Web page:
Histopathology of gastritis in Helicobacter pylori-infected children from populations at high and low gastric cancer risk.

Research paper by Alvaro A Bedoya, Jone J Garay, Fernando F Sanzón, Luis E LE Bravo, Juan C JC Bravo, Hernan H Correa, Randall R Craver, Elizabeth E Fontham, Joanna X JX Du, Pelayo P Correa

Indexed on: 04 Apr '03Published on: 04 Apr '03Published in: Human Pathology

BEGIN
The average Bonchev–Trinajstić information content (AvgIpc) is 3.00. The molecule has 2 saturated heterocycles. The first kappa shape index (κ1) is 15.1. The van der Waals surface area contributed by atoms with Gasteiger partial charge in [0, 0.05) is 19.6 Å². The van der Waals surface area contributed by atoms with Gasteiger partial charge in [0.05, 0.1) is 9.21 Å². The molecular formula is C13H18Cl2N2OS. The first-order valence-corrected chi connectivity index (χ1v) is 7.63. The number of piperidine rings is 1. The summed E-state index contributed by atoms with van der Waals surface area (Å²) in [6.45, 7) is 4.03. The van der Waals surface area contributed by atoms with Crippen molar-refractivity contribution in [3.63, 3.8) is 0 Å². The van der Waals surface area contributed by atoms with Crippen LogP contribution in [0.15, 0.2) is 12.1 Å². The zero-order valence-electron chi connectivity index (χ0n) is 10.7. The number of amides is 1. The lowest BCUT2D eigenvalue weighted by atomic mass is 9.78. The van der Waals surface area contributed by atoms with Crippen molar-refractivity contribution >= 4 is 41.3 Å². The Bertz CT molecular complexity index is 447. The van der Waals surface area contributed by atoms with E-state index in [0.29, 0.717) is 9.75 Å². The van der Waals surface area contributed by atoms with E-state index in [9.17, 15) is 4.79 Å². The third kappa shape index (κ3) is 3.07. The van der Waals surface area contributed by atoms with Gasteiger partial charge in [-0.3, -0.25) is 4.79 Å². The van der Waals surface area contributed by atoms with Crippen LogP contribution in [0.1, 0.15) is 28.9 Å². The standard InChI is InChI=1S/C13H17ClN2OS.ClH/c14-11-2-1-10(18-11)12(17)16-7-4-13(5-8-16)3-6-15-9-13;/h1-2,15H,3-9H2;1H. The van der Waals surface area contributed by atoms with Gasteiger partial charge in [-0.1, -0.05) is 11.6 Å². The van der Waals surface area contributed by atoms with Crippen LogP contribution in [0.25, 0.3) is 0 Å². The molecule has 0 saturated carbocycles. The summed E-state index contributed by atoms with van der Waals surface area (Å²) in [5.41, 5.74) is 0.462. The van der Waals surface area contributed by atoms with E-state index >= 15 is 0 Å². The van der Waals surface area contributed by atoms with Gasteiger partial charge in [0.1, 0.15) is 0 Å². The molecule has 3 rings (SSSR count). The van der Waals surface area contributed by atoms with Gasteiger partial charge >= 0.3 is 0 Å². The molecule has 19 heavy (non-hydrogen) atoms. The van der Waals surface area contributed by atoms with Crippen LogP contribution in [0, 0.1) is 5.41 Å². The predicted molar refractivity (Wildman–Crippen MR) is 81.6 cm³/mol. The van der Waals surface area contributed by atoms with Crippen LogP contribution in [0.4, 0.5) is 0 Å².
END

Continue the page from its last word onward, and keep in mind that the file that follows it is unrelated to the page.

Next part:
Infection with Helicobacter pylori has been recognized as a cause of gastric carcinoma. Although the neoplasia is always detected in adults, the infection starts in childhood. It has been reported that early age at first infection is a determinant of gastric cancer risk. In this study, we examined the histopathology of the gastric mucosa in infected children from a population at high risk for gastric cancer (Pasto, Colombia) and compared it with that of a lower-risk population (New Orleans, LA). Gastric biopsies obtained from antrum and corpus were stained with hematoxylin and eosin and Steiner's silver method. Immunohistochemical stains were used to identify B lymphocytes (CD20), T lymphocytes (CD3 and CD8), macrophages (CD68), and polymorphonuclear neutrophil myeloperoxidase. Morphometric techniques were used to evaluate the immunohistochemical stains. In both populations, the inflammatory lesions were seen predominantly in the antrum. Compared with children from the lower-risk populations, children from the higher-risk population exhibited more severe polymorphonuclear neutrophil infiltration, stromal and intraepithelial lymphocyte infiltration, mucus depletion, and H. pylori colonization density. Regenerative activity was significantly more marked in the lower-risk population. Morphometric analysis of immunohistochemical stains showed increased representation of T lymphocytes and macrophages in the higher-risk population. Most T lymphocytes stained positive for CD8, a marker of suppressor/cytotoxic cells. B lymphocytes were relatively more abundant in the lower-risk population. The possibility that the aforementioned characteristics of H. pylori infection in children are related to cancer risk in adults is discussed.